[sf-lug] new computer

Rick Moen rick at linuxmafia.com
Tue Nov 13 08:41:21 PST 2007

Quoting Asheesh Laroia (asheesh at asheesh.org):

> Dell laptops with Ubuntu have an Intel-brand video chip, which have 
> excellent (I think, in fact, The Very Best) support in the Free Desktop 
> world.

I concur.

> Rick's discussion of the Nvidia parts that "may or may not work", 
> depending on freshness, seem to mean that if you have fresh software 
> (hopefully like Ubuntu 7.10) the parts will work fine.

Because it was really late, and I was out of time, I did only partial
research on the specific motherboard Alex mentioned (EVGA-brand model 
"122-CK-NF63-TR" with an LGA 775 Intel CPU socket and Nvidia nForce 680i
SLI motherboard chipsets).  With more work, one can often find out at
which kernel revision the SATA, ethernet, audio, and Firewire chips
got functional driver support.  Before I collapsed for the night, I
determined that there were a lot of Nvidia chips in there, there was
very little online information on them (yet), and that they seemed to be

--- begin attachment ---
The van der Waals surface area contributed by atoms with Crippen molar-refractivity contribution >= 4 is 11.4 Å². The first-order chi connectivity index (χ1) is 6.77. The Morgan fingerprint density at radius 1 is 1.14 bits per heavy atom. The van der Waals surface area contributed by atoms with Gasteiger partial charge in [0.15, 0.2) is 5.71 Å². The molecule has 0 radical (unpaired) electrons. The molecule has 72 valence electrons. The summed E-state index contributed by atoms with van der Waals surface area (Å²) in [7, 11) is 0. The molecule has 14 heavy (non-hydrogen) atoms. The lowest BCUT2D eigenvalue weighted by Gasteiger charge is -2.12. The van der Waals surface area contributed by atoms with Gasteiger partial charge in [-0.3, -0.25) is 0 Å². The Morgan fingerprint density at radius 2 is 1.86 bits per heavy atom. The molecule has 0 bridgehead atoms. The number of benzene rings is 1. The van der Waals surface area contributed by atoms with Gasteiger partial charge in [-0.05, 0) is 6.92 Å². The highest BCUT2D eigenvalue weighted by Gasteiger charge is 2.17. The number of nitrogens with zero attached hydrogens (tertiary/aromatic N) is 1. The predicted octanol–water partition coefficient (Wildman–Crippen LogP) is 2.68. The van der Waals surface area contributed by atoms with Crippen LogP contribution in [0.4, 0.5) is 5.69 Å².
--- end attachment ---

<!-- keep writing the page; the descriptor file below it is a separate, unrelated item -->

Now, personally, I'd lose interest in the motherboard as a foundation
for a Linux box at exactly that point (as those are discouraging
results), but I don't even know for certain what Alex wants to do with
the machine -- e.g., is this a 3D gamer box? -- nor whether he has a
strong preference for specifically that motherboard, or that brand, or
that brand of chips.

I would not necessarily assume that "the parts would work fine" even
with just-released Linux distributions:  Nvidia is, as I said, infamous
for lack of cooperation with open source coders, even more than
Broadcom, Xircom, and Marvell, which is really saying something.  The
more uncooperative a chip manufacturer is, the longer it takes as a
general rule for the coders to satisfactorily reverse-engineer the chips
for driver purposes.

If one wants to be assured that Linux drivers will work today, and work
without hassle, that would be about the least likely sort of
motherboard.  (Note:  Nvidia does tend to offer proprietary drivers in
various categories.  However, good luck getting conventional Linux
distributions installed if, for example, you need Nvidia's proprietary
SATA driver to merely complete installation, as they are not included in
distro installers.

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